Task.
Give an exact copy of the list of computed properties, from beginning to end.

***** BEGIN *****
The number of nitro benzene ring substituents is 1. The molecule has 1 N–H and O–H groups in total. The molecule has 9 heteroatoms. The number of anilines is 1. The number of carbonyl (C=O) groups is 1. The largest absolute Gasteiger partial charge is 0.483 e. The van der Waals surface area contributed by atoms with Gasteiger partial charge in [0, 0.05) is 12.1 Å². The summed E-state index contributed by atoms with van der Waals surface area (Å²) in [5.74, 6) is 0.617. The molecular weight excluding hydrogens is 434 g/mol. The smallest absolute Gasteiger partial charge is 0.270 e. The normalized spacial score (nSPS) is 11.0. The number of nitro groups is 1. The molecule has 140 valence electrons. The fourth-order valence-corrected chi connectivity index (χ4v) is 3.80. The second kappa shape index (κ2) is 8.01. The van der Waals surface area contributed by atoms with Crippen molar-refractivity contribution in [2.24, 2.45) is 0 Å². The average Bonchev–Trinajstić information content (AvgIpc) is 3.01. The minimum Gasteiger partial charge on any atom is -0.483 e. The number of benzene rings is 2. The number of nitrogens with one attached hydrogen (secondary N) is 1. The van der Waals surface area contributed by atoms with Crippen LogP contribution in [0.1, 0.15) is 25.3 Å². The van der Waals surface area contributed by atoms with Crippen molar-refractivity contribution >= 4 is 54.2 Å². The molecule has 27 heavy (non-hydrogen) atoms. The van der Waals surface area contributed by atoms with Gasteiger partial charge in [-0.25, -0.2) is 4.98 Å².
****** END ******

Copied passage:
The number of nitro benzene ring substituents is 1. The molecule has 1 N–H and O–H groups in total. The molecule has 9 heteroatoms. The number of anilines is 1. The number of carbonyl (C=O) groups is 1. The largest absolute Gasteiger partial charge is 0.483 e. The van der Waals surface area contributed by atoms with Gasteiger partial charge in [0, 0.05) is 12.1 Å². The summed E-state index contributed by atoms with van der Waals surface area (Å²) in [5.74, 6) is 0.617. The molecular weight excluding hydrogens is 434 g/mol. The smallest absolute Gasteiger partial charge is 0.270 e. The normalized spacial score (nSPS) is 11.0. The number of nitro groups is 1. The molecule has 140 valence electrons. The fourth-order valence-corrected chi connectivity index (χ4v) is 3.80. The second kappa shape index (κ2) is 8.01. The van der Waals surface area contributed by atoms with Crippen molar-refractivity contribution in [2.24, 2.45) is 0 Å². The average Bonchev–Trinajstić information content (AvgIpc) is 3.01. The minimum Gasteiger partial charge on any atom is -0.483 e. The number of benzene rings is 2. The number of nitrogens with one attached hydrogen (secondary N) is 1. The van der Waals surface area contributed by atoms with Crippen LogP contribution in [0.1, 0.15) is 25.3 Å². The van der Waals surface area contributed by atoms with Crippen molar-refractivity contribution >= 4 is 54.2 Å². The molecule has 27 heavy (non-hydrogen) atoms. The van der Waals surface area contributed by atoms with Gasteiger partial charge in [-0.25, -0.2) is 4.98 Å².